Having Students Create a Wiki for Macbeth
Something Wiki This Way Comes
Using wikis in classrooms has had a small but reasonable presence in secondary and higher education for the past decade or so. There is some research to support the use of wikis as collaborative educational tools. (Here is a short annotated bibliography of research I found useful and inspiring.)
Some benefits I see derived from the wiki project in practice:
- The wiki format supports a few key meta-cognitive goals: understanding how collaboration can foster learning, understanding how individual contributions can lead to collective learning benefits, and understanding how to see ideas from other people's perspectives.
- The wiki format can also help overcome some common obstacles to effective group work: members of my group are not working hard, what other people contribute doesn't help me directly, I can't work at my own pace, and so on.
- And in the case of textual analysis, the wiki format underscores the potential for annotation as a core reading and analytical skill.
The Project Goals
The goal was to use Shakespeare's Macbeth to teach students about inter/intra/extra-textuality; annotation as an analytical skill; literary concepts like tone, mood, word choice, setting, characterization, and theme; and to reinforce the meta-cognitive ideas listed above. I wanted students to move from concepts to application of those concepts. I wanted to give students multiple opportunities to work at their own pace, recognize the benefits of their work to others in the learning community, and to make their own decisions about how the text "ought" to be read and understood. I wanted to leave plenty of room for creativity and risk-taking.
The tools I decided to use were Mindomo, EdPuzzle, and Vialogues. I created the wiki project inside a PowerSchool Class Page, which is an LMS feature very much like a Moodle or BlackBoard course page.
I used the mini-lesson model. Teach a short, focused 10-15 minute lesson on a specific skill. Provide an example, some practice, and a chance to apply the new skill. For a short demonstration of this, go here.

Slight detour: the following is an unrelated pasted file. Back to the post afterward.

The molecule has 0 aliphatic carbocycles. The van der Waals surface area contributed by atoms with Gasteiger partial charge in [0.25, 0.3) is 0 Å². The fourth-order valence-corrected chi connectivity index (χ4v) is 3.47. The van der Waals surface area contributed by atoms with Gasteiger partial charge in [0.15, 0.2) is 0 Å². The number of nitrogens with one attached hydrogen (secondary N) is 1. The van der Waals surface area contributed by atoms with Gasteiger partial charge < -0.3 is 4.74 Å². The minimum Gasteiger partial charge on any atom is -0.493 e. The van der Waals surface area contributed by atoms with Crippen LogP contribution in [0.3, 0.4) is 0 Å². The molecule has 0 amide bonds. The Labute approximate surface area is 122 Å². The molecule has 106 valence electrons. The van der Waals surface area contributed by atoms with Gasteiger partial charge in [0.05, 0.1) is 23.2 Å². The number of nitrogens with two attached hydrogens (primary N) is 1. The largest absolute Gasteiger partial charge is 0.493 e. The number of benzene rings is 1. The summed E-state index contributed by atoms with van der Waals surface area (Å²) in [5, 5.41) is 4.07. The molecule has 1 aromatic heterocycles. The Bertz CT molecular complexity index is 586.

Enrichment and Practice
Asynchronous online discussion can enable quieter students to join a conversation and can enable students who process more slowly to participate more fully. Discussion forum software is ubiquitous, but tools like EdLabs Vialogues allow students to discuss and annotate video. For a short demo, go here.
Once students have a good grasp of basic concepts, the elements of annotation, and have done an initial reading/viewing of Macbeth, it's time to dive into the wiki.
Each team grabs the full text of a scene or scenes from the play from the MIT edition and pasted it onto their page of the wiki. (The only limitation I impose at the beginning is that initially the pages must be organized chronologically, to make cruising through the text easy for a visitor.)
Then, the challenge for each team is to use hyperlinks, images, videos, or their own creative responses to enrich the text with definitions, resonances, and interpretations. I encourage them to link within the text – to other instances of a phenomenon, to other ideas or related scenes – and to sources outside the text – dictionaries, artwork, other stories or plays they know or discover, adaptations of the play, and so on.
Finally, once the web of associations and interpretations has taken shape, they present the other teams with a "wiki hunt" designed to lead the others through the main discursive threads that they have established. Each student comments on and adds new annotations to the web.
We end with a discussion and reflection on the wiki and how it has shaped both their understanding of this particular text as well as how the experience has altered their attitude toward collaborative learning and annotation.